|[Insert Organization logo]||[Insert Stay in Circulation logo]|
|FOR IMMEDIATE RELEASE||Contact: [Insert contact name]
[Insert contact phone]
[Insert Organization] to Host [insert event name] to Kick Off Stay in Circulation Week
One in 20 Adults Over Age 50 has P.A.D.—A Disease that Raises the Risk of Heart Attack and Stroke
|WHAT:||[Insert Organization name] is hosting [insert event name] to launch the first Stay in Circulation Week, part of a new national public health campaign aimed at increasing public and health care provider awareness of peripheral arterial disease (P.A.D.), a condition that develops when arteries in the legs become clogged with plaque, limiting the flow of blood to the legs.|
|WHO:||[Insert any local dignitaries, celebrities or prominent figures, including titles, or a short description of the Organization.]|
|WHEN:||[Insert date and time of the event.]|
|WHERE:||[Insert event address (and telephone number, if applicable).]|
|WHY:||P.A.D. is on the rise among midlife and older Americans. In the United States, more than 8 million Americans suffer from P.A.D., a condition that raises the risk of heart attack and stroke. P.A.D. is caused by the same risk factors that lead to heart disease. People who are at risk for P.A.D. include anyone over the age of 50, especially African Americans; those who smoke or who have smoked; and those who have diabetes, high blood pressure, high blood cholesterol, or a personal or family history of vascular disease, heart attack, or stroke.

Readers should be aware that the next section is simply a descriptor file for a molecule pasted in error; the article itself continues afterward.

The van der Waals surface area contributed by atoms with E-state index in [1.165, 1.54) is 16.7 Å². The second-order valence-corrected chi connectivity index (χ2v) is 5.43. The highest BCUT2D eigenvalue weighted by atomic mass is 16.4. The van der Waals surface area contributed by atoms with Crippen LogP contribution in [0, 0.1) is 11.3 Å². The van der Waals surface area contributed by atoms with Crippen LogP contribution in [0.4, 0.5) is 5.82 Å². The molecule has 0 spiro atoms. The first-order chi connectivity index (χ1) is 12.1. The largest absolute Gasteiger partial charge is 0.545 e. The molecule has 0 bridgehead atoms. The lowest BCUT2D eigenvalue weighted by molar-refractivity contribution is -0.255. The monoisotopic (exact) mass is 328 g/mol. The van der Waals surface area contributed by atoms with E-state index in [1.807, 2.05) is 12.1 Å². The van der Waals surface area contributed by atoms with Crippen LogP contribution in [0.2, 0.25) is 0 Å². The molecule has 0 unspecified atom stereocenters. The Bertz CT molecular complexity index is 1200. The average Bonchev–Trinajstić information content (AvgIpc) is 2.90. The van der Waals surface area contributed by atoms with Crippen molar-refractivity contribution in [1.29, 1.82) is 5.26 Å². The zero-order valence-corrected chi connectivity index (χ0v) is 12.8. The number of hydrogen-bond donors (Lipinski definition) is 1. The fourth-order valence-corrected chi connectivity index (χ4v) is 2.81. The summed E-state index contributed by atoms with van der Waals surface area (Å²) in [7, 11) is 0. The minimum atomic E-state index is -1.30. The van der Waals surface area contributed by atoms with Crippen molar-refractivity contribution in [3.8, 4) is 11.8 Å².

P.A.D. is a common and treatable disease. However, it is still largely unknown, often unrecognized, and does not always present symptoms. People who do experience symptoms, such as pain or cramping in the legs, often do not report them, believing they are a natural part of aging or due to another cause. Without timely detection and treatment, P.A.D. can lower the quality of life and reduce mobility by making walking difficult, or worse, increase the risk of heart attack, stroke, leg amputation, and even death.
Stay in Circulation: Take Steps to Learn About P.A.D. is a national awareness campaign to increase public and health care provider awareness about peripheral arterial disease (P.A.D.) and its association with other cardiovascular diseases. The campaign is sponsored by the National Heart, Lung, and Blood Institute—part of the National Institutes of Health, U.S. Department of Health and Human Services—in cooperation with the P.A.D. Coalition, an alliance of national organizations and professional societies united to improve the health and health care of people with P.A.D. For more information, visit www.aboutpad.org.
CONTACT: [Insert local media contact name, phone number, and/or Organization Web site.]